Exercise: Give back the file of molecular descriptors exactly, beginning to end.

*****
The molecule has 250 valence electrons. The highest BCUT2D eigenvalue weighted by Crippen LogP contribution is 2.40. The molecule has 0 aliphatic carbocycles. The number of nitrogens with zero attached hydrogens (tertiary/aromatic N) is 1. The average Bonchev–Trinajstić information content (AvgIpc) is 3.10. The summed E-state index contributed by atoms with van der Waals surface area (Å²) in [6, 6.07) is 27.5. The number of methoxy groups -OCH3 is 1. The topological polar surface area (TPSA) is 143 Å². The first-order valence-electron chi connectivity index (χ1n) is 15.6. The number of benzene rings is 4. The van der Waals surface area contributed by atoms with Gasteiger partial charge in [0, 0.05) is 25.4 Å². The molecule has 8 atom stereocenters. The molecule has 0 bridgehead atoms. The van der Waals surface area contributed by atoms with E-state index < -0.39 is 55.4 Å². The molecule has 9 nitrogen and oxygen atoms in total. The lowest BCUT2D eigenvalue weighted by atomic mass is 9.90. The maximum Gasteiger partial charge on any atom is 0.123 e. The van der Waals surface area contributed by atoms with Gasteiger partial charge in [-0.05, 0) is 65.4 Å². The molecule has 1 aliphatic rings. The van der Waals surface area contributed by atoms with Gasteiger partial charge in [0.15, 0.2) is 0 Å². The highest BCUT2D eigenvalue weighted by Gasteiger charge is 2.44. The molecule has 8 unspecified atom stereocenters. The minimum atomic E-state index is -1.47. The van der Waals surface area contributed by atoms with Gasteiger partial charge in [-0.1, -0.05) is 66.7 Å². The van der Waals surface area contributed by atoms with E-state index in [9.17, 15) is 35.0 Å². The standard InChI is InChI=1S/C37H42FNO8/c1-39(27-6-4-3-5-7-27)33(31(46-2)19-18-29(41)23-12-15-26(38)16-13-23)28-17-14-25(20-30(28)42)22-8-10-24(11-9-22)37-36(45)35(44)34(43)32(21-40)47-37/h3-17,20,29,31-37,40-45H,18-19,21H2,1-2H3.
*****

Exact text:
The molecule has 250 valence electrons. The highest BCUT2D eigenvalue weighted by Crippen LogP contribution is 2.40. The molecule has 0 aliphatic carbocycles. The number of nitrogens with zero attached hydrogens (tertiary/aromatic N) is 1. The average Bonchev–Trinajstić information content (AvgIpc) is 3.10. The summed E-state index contributed by atoms with van der Waals surface area (Å²) in [6, 6.07) is 27.5. The number of methoxy groups -OCH3 is 1. The topological polar surface area (TPSA) is 143 Å². The first-order valence-electron chi connectivity index (χ1n) is 15.6. The number of benzene rings is 4. The van der Waals surface area contributed by atoms with Gasteiger partial charge in [0, 0.05) is 25.4 Å². The molecule has 8 atom stereocenters. The molecule has 0 bridgehead atoms. The van der Waals surface area contributed by atoms with E-state index < -0.39 is 55.4 Å². The molecule has 9 nitrogen and oxygen atoms in total. The lowest BCUT2D eigenvalue weighted by atomic mass is 9.90. The maximum Gasteiger partial charge on any atom is 0.123 e. The van der Waals surface area contributed by atoms with Gasteiger partial charge in [-0.05, 0) is 65.4 Å². The molecule has 1 aliphatic rings. The van der Waals surface area contributed by atoms with Gasteiger partial charge in [0.15, 0.2) is 0 Å². The highest BCUT2D eigenvalue weighted by Gasteiger charge is 2.44. The molecule has 8 unspecified atom stereocenters. The minimum atomic E-state index is -1.47. The van der Waals surface area contributed by atoms with Gasteiger partial charge in [-0.1, -0.05) is 66.7 Å². The van der Waals surface area contributed by atoms with E-state index in [9.17, 15) is 35.0 Å². The standard InChI is InChI=1S/C37H42FNO8/c1-39(27-6-4-3-5-7-27)33(31(46-2)19-18-29(41)23-12-15-26(38)16-13-23)28-17-14-25(20-30(28)42)22-8-10-24(11-9-22)37-36(45)35(44)34(43)32(21-40)47-37/h3-17,20,29,31-37,40-45H,18-19,21H2,1-2H3.